I promised to post questions and answers from my recent virtual book tour. Here's a first installment on that promise. The Q & A came from Inna Selipanov's blog, Onions and Tea.
Hello Inna! I'm excited to be the first poster. :-) I'm a chemist and I believe that Mohamed has studied chemistry, as well. I was wondering how his background as a chemical engineer influences his writing, if at all.
I have to start by saying that I absolutely LOVE your question. I’ve never really thought about it explicitly, but the truth is that my academic training in chemical engineering does indeed influence my creative writing.
I think I’ll answer your question along two dimensions. The first is structural. The second is topical detail.
Structural: My training as a chemical engineer entailed problem-solving through the use of linear thinking around the notion of processes and repeatable, predictable reactions. In that sense, I can see that in my creative writing, I tend to organize my themes and thoughts (and hence, my prose and plot) in ways that are consistent, integrated and logically cohesive. If you read Resolution 786 closely, you’ll see that many scenes, especially at the minute (molecular?) level, have an integrated set of details. For example, if someone cites an event or characterization in an e-mail message, many scenes later, a detail of description or dialogue will support that previous citation. An interesting permutation of my detail-oriented linear thought process is the fact that I use literary cubism as my overall architecture for telling stories, so data and storylines and narrative exposition are offered through multiple written venues such as e-mails, poems, dialogue, and legal documents and may appear, at times, to be non-linear. Still, despite what might at first glance appear to be an unorthodox amalgam of cubist writing, in the final analysis, as applied by me, becomes an integrated, internally consistent system of systems that, if successful, weaves an understandable story that has a unified theme and is told through the motives and experiences of consistent and believable characters.
The second way in which my training as a chemical engineer influences my writing is along the dimension of topical detail. Yes, my first novel and the partially completed draft of my second novel both deal heavily in themes of theology. But looking back through the prism of your question, I now see that topical details revolve around my training and experiences as a chemical engineer. Adam Hueghlomm is in Iraq to collect data to test the efficacy of a new mine-detecting technology; he carries a research notebook with him. Hueghlomm’s intense reverence for logic and literal interpretations is the basis for the legal indictment of the Lord in that first novel. Euclidian geometry and the mathematically infinite nature of pi are invoked in the title of the final chapter of the novel, a tip of the hat to my engineering training in mathematics. Moving from my first novel and into the second, here’s how a minor but frequent character in that novel is introduced:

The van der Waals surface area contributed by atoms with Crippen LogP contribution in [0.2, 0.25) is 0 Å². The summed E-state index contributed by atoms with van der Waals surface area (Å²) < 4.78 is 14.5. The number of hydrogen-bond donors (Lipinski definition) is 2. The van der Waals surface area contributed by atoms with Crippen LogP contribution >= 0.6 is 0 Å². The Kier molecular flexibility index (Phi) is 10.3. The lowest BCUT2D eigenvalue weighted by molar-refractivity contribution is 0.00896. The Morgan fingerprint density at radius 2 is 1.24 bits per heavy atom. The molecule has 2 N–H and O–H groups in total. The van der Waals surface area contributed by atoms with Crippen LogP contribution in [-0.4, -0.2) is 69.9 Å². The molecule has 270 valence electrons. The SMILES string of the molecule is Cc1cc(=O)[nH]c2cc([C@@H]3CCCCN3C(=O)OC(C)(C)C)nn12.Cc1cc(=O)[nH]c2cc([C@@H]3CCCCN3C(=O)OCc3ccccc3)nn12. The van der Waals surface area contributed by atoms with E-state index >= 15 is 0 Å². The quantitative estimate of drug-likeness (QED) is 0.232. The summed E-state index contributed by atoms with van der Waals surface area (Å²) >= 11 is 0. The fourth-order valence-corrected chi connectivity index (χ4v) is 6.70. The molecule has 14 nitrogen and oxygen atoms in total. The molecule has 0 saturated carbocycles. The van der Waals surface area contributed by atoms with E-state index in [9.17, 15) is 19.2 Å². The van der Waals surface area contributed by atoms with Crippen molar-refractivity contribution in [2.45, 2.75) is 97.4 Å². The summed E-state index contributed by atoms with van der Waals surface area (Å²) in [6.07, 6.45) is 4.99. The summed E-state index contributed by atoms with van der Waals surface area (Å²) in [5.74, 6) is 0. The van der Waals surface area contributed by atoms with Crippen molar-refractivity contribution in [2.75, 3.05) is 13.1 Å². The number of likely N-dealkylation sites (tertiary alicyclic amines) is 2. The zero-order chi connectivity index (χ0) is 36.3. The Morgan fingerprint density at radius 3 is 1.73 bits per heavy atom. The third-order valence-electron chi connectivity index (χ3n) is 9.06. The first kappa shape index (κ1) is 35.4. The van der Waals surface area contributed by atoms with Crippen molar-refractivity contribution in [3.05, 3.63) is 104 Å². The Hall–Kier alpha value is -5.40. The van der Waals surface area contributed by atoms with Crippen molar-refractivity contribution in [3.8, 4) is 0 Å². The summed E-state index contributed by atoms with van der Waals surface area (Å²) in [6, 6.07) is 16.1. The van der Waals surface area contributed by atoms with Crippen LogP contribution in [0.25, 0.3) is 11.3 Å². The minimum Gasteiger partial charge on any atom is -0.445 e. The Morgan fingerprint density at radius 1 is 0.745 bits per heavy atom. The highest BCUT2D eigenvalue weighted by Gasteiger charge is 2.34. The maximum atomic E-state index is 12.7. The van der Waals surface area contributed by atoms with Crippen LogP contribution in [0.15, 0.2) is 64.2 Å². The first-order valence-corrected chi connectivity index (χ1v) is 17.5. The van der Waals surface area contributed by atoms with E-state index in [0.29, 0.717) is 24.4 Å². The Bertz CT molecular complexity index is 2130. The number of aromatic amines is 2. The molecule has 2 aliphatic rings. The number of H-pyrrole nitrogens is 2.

Oh he loved his own kind, clinging to them in a square dance of loose bonds. His rotund torso held up two punctuation marks, small appendages that poked into the world in a dissolving, soft clutch, an ever open 104.5 degree arc of welcome. Aetch, as he often called himself, had been born in the early twilights, above a gurgling, empty ocean, on the tip of a crackling electrical discharge that shot from nothing to nowhere. He was a quite witness to the endless turn of wheels, the cycling infinity of death and rebirth. ‘Each one of them is a retold pun in a never-ending cosmic comedy,’ Aetch-to-oh often told himself, a gargled giggle.
Oh, the people he’d known. Oh, the places he’d been. Oh, the things he’d seen.”
Who is Aetch-to-oh? He’s a water molecule who has been floating about the earth since the early twilights of creation. That’s right. A water molecule is a character in “Christmas in Mecca.” I believe this, too, is an observable manifestation of my training as a chemical engineer. Who else might include a water molecule (complete with his 104.5 degree molecular geometry) as a character in a novel?
Apologies for the rather long answer. Here’s the short version:
Yes, my training as a chemical engineer influences my fiction. It forces me to have a logical and internally consistent storyline despite my seemingly unorthodox literary style of cubist writing. It also provides me background material that helps me create the details of scenes, settings, characters and chapter titles in my fiction.